I want men everywhere to lift up holy hands in prayer, without anger or disputing. I also want women to dress modestly, with decency and propriety, not with braided hair or gold or pearls or expensive clothes, but with good deeds, appropriate for women who profess to worship God (1 Timothy 2:8-10).

This verse again echoes the clothing exhortation, that a woman’s outward finery not be used as a crutch in lieu of  spiritual qualities. This word “modest” in verse 9 implies the prevention of a shameful act; reverence, awareness of consequences for actions; restraint. Extensive commentary on this verse can be found here.

Likewise, teach the older women to be reverent in the way they live, not to be slanderers or addicted to much wine, but to teach what is good. Then they can train the younger women to love their husbands and children, to be self-controlled and pure, to be busy at home, to be kind, and to be subject to their husbands, so that no one will malign the word of God (Titus 2:3-5).

Again, women are encouraged to be virtuous, self-controlled, productive, kind, and peacemaking. Nowhere in these verses is there language about the appropriate amount of skin to show at a waterpark, or that girls are held responsible for anyone’s lust but their own.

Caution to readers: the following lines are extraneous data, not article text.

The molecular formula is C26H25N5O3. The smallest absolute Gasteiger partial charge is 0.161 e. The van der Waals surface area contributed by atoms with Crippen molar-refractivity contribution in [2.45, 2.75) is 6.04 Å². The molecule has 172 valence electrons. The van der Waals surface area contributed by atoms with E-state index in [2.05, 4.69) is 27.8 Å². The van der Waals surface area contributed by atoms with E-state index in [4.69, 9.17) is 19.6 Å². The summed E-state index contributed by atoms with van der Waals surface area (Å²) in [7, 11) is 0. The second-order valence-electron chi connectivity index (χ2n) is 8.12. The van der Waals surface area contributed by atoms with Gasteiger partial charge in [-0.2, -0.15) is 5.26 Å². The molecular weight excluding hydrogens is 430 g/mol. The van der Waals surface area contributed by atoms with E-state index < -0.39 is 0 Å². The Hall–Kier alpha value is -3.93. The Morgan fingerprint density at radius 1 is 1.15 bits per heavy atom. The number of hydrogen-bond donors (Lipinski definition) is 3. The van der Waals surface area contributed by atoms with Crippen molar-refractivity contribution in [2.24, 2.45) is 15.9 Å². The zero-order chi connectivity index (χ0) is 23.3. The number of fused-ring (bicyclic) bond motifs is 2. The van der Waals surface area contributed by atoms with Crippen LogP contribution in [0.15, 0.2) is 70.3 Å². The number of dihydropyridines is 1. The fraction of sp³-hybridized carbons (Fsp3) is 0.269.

If we’re going to talk about modesty being a “heart issue” – let’s actually talk about heart issues. Let’s talk about actual immodesty: attention hogs, tactless remarks, rudeness, and obscenity. Selfishness is immodesty. Gossip is immodesty.

Immodesty is about drawing attention to yourself when you should be loving others and reflecting Christ.

Let’s talk about that.

(this is now part of the Modesty Synchroblog!)

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One comment on “Not Another Modesty Blog

  1. Tamara says:

    This is one of the few sane responses to the modesty/clothing issues I’ve read! Thank you. 🙂